By way of backstory, [themole] has a wonky Buderus oil burner, which occasionally goes into safety mode and shuts down. With one too many cold showers as a result, he looked for ways to communicate with the burner controller. Luckily, Buderus sells just the thing — a serial port module that plugs into a spare slot in the controller. Unluckily, the board costs a bundle, and that’s even if you can find it. So armed with nothing but photos of the front and back of the board, the finding of which was a true stroke of luck, he set about figuring out the circuit.
With only a dozen components or so and a couple of connectors, the OEM board gave up its secrets pretty easily; it’s really just a level shifter to make the boiler talk RS-232. But that’s a little passé these days, and [the78mole] was more interested in a WiFi connection. So his version of the card includes an ESP32 module, which handles wireless duties as well as the logic needed to talk to the burner using the Buderus proprietary protocol. The module plugs right into the burner controller and connects it to ESPHome, so no more cold showers for [themole].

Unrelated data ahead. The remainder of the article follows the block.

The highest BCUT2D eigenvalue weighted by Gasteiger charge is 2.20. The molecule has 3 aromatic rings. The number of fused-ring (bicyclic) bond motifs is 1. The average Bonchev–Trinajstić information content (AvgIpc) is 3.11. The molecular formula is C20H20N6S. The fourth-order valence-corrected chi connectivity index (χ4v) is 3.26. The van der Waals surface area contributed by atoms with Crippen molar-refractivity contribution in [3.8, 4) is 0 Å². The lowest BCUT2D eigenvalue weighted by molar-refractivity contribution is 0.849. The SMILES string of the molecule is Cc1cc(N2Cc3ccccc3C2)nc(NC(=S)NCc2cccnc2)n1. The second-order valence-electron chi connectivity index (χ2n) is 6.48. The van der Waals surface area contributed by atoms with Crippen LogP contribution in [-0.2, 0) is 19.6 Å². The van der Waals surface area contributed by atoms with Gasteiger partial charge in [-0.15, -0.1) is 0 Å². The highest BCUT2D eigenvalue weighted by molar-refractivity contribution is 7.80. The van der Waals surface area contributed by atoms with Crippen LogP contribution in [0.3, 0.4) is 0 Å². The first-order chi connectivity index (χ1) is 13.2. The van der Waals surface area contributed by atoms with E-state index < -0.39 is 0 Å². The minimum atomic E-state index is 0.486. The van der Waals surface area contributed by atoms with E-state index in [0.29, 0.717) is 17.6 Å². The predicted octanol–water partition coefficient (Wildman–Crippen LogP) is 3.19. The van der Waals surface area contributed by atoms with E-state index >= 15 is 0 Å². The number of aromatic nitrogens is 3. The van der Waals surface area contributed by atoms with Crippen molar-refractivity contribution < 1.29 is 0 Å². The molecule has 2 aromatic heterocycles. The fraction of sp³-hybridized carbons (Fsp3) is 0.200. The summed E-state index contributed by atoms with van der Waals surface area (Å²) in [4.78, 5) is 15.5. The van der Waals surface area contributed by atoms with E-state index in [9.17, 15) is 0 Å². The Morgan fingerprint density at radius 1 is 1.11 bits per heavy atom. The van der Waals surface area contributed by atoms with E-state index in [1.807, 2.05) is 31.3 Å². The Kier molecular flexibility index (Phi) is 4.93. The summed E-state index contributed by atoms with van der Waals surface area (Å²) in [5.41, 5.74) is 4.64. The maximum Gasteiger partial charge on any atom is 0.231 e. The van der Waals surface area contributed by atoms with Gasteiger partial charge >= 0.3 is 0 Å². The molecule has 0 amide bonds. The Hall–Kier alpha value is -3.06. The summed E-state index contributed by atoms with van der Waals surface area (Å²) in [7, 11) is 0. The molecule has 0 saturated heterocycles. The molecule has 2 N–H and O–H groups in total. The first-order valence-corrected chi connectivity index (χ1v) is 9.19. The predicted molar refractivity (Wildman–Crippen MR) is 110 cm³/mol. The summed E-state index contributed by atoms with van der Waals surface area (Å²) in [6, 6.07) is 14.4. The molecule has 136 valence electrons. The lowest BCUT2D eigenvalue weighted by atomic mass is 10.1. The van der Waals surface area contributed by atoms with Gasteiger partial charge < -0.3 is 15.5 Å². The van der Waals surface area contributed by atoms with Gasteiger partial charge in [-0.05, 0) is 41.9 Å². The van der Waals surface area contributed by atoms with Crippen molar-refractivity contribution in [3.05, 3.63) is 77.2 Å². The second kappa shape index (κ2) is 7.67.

We thought this one was pretty cool, especially the way [themole] used the online photos of the board to not only trace the circuit but to get accurate — mostly — measurements of the board using an online measuring tool. That’s a tip we’ll keep in our back pocket.
Thanks to [Jieffe] for the tip.
For a device advertised as the “Multi-tool Device for Hackers”, the Flipper Zero already offers a considerable list of onboard capabilities. But some hard decisions had to be made to get the retail price down, so features like WiFi and Bluetooth had to be left off. Luckily, there’s an expansion interface along the top of the device which makes it possible to plug in additional hardware.
One of those expansions is the “Mayhem Hat” from [Erwin Ried]. This board adds many requested features to the Flipper Zero, as well as some that might not seem as obvious. The addition of an ESP32-CAM brings WiFi and Bluetooth to the party, while also unlocking access to the highly-capable ESP32Marauder firmware and the plethora of security research tools therein.